The Columbian Exchange was a sea trade connecting the “Old World” and the “New World” while transferring peoples, animals, plants, and diseases in the 15th century. This transfer of trade products also provoked the Age of Exploration, including Christopher Columbus’s discover of the Western Hemisphere in 1492. Many European explorers discovered new land in this region and saw many prosperous civilizations. Despite having flourishing civilizations in the Western Hemisphere, the Columbian Exchange affected the Natives of this land negatively, while the Europeans had a positive impact.
The positive effects of the exchange between Europe and the New World mainly had this impact on the Europeans, but also some rare occurrences of pleasant effects on the Natives. According to the New Spanish laws of the Indies, the Spaniards ordained the riddance of slavery in the Americas of all “Indians” in 1542. This had a positive impact towards the Amerindians because they were now able to live a free life, instead of being contained in enslavement. These laws have a certain bias and point of view as to why the Spanish Audiencias made these commands. Clearly the government of Spain wanted their conquered peoples to not be held in slavery unjustly. As stated by Antoniio Vasquez de Espinoza, a Spanish priest, his opinion of the University in Lima, Peru was that it was one of the most majestic places in the world. He addresses his bias as a positive one because of his Spanish pride; he favors the Peruvian royal schools and the “outstanding and unusual intellects”. “The Columbian Quincentenary: An Educational Opportunity” was an official position statement developed by the National Council for the Social Studies. It addresses the many features of the worldwide system of exchange and how it was all connected through trade. The Columbian Exchange and fur trade stimulated the joining of Latin America, Europe, and Asia.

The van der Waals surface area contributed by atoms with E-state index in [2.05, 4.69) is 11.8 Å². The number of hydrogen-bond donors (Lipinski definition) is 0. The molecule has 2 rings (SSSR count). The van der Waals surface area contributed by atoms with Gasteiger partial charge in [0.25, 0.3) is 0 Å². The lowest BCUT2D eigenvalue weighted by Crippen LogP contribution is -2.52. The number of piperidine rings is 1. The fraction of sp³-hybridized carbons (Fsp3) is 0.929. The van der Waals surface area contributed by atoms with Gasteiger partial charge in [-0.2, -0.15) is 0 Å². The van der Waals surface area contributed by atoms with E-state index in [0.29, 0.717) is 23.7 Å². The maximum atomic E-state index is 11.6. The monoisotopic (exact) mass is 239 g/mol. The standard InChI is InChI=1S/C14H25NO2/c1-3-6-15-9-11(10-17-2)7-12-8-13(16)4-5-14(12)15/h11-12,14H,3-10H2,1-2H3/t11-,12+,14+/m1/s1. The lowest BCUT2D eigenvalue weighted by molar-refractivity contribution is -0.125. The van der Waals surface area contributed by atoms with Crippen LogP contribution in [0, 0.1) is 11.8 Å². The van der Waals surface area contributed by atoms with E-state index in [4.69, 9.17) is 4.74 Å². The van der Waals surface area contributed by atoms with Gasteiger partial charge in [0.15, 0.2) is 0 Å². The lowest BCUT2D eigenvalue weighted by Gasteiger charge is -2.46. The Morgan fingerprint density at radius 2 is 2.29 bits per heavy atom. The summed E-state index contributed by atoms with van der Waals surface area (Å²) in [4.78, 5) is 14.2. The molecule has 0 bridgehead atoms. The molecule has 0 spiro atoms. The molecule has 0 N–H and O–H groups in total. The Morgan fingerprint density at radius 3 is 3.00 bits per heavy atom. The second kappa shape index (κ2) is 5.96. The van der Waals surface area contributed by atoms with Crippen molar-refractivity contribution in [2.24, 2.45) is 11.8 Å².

Overall, the colossal transcontinental exchange of plants, animals, and natural resources started by the Spanish and Portuguese voyages made the global economic system forever an advanced one. According to the Columbian Exchange Chart, the New World and Old World traded extreme amounts of crops and livestock after the discovery of the Western Hemisphere. This included horses, cows, pigs, corn, potatoes, tobacco, beans, wheat, and sugar. Also, wealthy items were traded to rich nobles such as gold and silver. Lastly, the Columbian Exchange document, written by Lauren Rees, sums up the positive effects of the trade of crops and livestock throughout the world. She also speaks of the intricate process it was at the time. The crops with higher calories energized the Amerindians, which eventually led to the adoption of these crops to Europe. Also, the document explains the great uses of horses and how they allowed for faster travel and people to fight from a higher level. Overall, the Columbian Exchange had many new discoveries of how to cultivate plants and raise livestock, which the Natives used and the Europeans adopted. The Europeans mainly had the positive effects, while the Natives were conquered and taken advantage of.